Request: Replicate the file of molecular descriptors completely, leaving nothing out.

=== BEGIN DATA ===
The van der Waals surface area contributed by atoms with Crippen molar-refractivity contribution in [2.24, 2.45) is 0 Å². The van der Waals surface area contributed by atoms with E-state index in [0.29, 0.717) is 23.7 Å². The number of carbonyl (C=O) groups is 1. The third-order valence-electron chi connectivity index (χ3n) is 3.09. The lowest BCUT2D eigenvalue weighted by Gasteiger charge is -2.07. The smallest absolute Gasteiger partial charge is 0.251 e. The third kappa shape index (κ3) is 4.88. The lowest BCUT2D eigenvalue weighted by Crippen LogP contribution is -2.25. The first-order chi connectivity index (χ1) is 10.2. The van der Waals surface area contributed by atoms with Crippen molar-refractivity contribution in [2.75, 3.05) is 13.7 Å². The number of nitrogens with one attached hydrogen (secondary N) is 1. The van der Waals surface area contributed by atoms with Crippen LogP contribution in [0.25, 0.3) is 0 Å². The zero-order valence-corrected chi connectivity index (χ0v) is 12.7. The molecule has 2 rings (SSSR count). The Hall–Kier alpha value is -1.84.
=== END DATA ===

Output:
The van der Waals surface area contributed by atoms with Crippen molar-refractivity contribution in [2.24, 2.45) is 0 Å². The van der Waals surface area contributed by atoms with E-state index in [0.29, 0.717) is 23.7 Å². The number of carbonyl (C=O) groups is 1. The third-order valence-electron chi connectivity index (χ3n) is 3.09. The lowest BCUT2D eigenvalue weighted by Gasteiger charge is -2.07. The smallest absolute Gasteiger partial charge is 0.251 e. The third kappa shape index (κ3) is 4.88. The lowest BCUT2D eigenvalue weighted by Crippen LogP contribution is -2.25. The first-order chi connectivity index (χ1) is 10.2. The van der Waals surface area contributed by atoms with Crippen molar-refractivity contribution in [2.75, 3.05) is 13.7 Å². The number of nitrogens with one attached hydrogen (secondary N) is 1. The van der Waals surface area contributed by atoms with Crippen LogP contribution in [0.25, 0.3) is 0 Å². The zero-order valence-corrected chi connectivity index (χ0v) is 12.7. The molecule has 2 rings (SSSR count). The Hall–Kier alpha value is -1.84.